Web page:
Lynn Swearingen (c) copyright 2010 ALL RIGHTS RESERVED

If one is going to make the statement that Genetically Modified Food is safe to consume in an AP article, then one should utilize studies that actually discuss that issue – right? Well according to the above article – which strings together various individuals statements both supporting and opposing consumption of GMO’s – that is not necessarily the case:

David Ervin of Portland State University in Oregon, who chaired the committee that wrote the report, said it found no large-scale environmental risks associated with the current genetically engineered corn, cotton and soybeans in the United States. As for future crops, “you just have to be very cautious,” depending on the nature of the plants, he says.

The report, which did not consider health impacts of eating genetically engineered crops, did recommend large-scale studies of ecological effects of such crops, Ervin said.

Including in the opening paragraphs is this statement:

Scientists have already determined that it is safe to eat. They are weighing other factors, including environmental risks, after two days of intense hearings.

I’d like to point out an Opinion Poll with some really valid comments/questions put forward. Over 70% of the individuals who chose to participate in this poll did not give a blanket “Yes – I’d chow down on GMO Salmon”. Questions raised included everything from concerns over hormones, eel DNA inserts, FDA truthfulness, environmental changes, population control, and some “interesting” facts thrown in to keep everyone guessing.

Of course depending on the Alphabet agencies to actually read the studies in reference to this issue is like expecting Congress to actually read the bills before they are voted on. Why should these “blue panelled committees” read about the issues when the ambiguous “Scientific Staff” has already chewed up and spit out the “facts” in digested form? In my world digestion produces fecal matter, not unlike the “facts” which are being sprayed about up on the Hill.

For a bit more in-depth study by an independent researcher, one might want to review this article from Michael Greger M.D.. A few of the choicer tidbits of information:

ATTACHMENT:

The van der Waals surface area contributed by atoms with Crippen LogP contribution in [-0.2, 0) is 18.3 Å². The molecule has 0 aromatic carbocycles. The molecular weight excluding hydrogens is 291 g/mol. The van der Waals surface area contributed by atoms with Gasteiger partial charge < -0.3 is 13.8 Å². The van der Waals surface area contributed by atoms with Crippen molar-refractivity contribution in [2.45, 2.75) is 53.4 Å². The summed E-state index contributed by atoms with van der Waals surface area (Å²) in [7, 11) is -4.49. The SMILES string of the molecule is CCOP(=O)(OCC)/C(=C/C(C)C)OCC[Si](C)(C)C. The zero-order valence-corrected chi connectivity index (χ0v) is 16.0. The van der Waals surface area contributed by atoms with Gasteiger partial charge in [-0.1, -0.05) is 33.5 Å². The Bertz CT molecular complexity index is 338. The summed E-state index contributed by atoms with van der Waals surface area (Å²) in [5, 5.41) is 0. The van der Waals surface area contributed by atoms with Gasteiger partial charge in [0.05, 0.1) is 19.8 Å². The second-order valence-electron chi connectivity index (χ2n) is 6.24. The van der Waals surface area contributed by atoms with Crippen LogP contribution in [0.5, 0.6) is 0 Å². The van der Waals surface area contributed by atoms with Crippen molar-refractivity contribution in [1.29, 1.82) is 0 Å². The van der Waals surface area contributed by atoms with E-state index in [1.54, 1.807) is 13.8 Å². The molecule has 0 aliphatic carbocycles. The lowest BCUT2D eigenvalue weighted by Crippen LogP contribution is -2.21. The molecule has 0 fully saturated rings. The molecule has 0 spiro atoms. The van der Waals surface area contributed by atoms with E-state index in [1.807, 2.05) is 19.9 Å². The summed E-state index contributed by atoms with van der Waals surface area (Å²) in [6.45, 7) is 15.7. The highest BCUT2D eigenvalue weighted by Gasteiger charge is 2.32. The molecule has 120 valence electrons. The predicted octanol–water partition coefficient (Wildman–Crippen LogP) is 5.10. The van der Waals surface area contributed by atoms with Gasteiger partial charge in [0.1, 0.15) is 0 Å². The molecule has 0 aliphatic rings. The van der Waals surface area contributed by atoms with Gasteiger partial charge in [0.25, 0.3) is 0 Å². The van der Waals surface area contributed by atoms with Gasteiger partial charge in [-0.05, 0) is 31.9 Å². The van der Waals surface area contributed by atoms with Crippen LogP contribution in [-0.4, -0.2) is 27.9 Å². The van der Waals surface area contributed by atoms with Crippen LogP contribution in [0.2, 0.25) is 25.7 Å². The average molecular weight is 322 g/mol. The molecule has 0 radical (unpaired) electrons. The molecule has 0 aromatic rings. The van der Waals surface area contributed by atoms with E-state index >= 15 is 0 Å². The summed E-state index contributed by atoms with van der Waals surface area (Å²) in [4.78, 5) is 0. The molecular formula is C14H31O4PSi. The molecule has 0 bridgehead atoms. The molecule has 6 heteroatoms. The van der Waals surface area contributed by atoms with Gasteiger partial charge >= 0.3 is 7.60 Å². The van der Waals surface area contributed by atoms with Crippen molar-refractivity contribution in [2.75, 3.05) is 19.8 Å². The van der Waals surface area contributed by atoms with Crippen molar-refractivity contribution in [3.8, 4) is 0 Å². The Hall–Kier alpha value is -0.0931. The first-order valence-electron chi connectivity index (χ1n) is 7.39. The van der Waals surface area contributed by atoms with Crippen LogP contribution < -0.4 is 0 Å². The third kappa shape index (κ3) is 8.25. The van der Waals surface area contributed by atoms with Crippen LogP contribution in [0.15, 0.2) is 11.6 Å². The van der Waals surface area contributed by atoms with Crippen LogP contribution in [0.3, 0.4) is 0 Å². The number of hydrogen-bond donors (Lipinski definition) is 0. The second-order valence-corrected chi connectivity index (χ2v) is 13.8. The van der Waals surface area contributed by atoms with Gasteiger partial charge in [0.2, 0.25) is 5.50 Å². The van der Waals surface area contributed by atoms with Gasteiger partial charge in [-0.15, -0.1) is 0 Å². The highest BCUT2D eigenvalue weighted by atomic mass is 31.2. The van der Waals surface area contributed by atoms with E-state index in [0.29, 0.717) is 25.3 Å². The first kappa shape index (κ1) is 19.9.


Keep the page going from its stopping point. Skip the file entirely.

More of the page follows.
The FDA notes evidence of  “increased frequency of skeletal malformations, and increased prevalence of jaw erosions and multisystemic, focal inflammation” in the tissues of AquAdvantage Salmon.  However, the FDA dismisses these findings as “within the range observed in rapid growth phenotypes of non-genetically engineered Atlantic salmon.” In other words, the abnormalities they found were no worse than those currently plaguing farmed salmon genetically manipulated for accelerated growth through other means.2

or how about:

Ironically, the biotech company that invented AquAdvantage Salmon argues that the list of health disorders their fish suffer from could be seen as an advantage in that “any escapees from containment would be less capable of surviving.”2 These genetically modified fish grow at such a rate that the metabolic demands might help preclude their survival in nature, make them less likely to create ecological havoc should they escape into the wild.

A more humorous take on the issue, if there can be one, is seen in this article from Field and Stream in which they refer to the Boston-based AquaBounty “Dan Aykroyd” method of scientific study. Worth reading if just for the comments.

The last question that I would like to pose – “If GMO Salmon is a non-issue and Americans are willing to consume it, why the block on labeling it as such?” When I personally sell products to a consumer, I am proud to explain to them in a precise manner how it is grown and what it contains.

According to David Edwards, director of animal biotechnology at the Biotechnology Industry Organization (whose Board and Members read like a “Who’s Who” in Government, AgriBusiness and BioFreakenomics) :

“Extra labeling only confuses the consumer,” or “As we stick more labels on products that don’t really tell us anything more, it makes it harder for consumers to make their choices.”

Really? This consumer does not have an issue making the decision to not consume GMO Salmon based on the fact that a “Scientific Study” drawn from only 6 salmon is not very convincing. In fact if this proposal goes through, I will not consume any Salmon just as I currently consume no dairy products not produced on my farm due to the lack of rBGH labeling.

What say you?